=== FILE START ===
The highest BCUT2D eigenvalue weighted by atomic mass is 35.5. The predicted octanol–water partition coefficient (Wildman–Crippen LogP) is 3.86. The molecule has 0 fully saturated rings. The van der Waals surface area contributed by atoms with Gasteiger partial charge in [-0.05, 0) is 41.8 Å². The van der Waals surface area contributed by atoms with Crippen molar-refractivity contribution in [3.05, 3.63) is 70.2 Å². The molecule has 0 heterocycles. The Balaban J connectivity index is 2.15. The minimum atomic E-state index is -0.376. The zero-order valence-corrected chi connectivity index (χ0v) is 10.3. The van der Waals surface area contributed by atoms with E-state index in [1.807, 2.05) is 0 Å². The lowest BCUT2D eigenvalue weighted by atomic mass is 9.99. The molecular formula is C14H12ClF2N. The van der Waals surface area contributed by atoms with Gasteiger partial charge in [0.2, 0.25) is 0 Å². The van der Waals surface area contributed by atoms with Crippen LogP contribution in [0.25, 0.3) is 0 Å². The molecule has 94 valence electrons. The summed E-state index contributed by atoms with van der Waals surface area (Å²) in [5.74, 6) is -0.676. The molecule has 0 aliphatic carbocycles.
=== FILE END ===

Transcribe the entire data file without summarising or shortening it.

The highest BCUT2D eigenvalue weighted by atomic mass is 35.5. The predicted octanol–water partition coefficient (Wildman–Crippen LogP) is 3.86. The molecule has 0 fully saturated rings. The van der Waals surface area contributed by atoms with Gasteiger partial charge in [-0.05, 0) is 41.8 Å². The van der Waals surface area contributed by atoms with Crippen molar-refractivity contribution in [3.05, 3.63) is 70.2 Å². The molecule has 0 heterocycles. The Balaban J connectivity index is 2.15. The minimum atomic E-state index is -0.376. The zero-order valence-corrected chi connectivity index (χ0v) is 10.3. The van der Waals surface area contributed by atoms with E-state index in [1.807, 2.05) is 0 Å². The lowest BCUT2D eigenvalue weighted by atomic mass is 9.99. The molecular formula is C14H12ClF2N. The van der Waals surface area contributed by atoms with Gasteiger partial charge in [0.2, 0.25) is 0 Å². The van der Waals surface area contributed by atoms with Crippen LogP contribution in [0.25, 0.3) is 0 Å². The molecule has 94 valence electrons. The summed E-state index contributed by atoms with van der Waals surface area (Å²) in [5.74, 6) is -0.676. The molecule has 0 aliphatic carbocycles.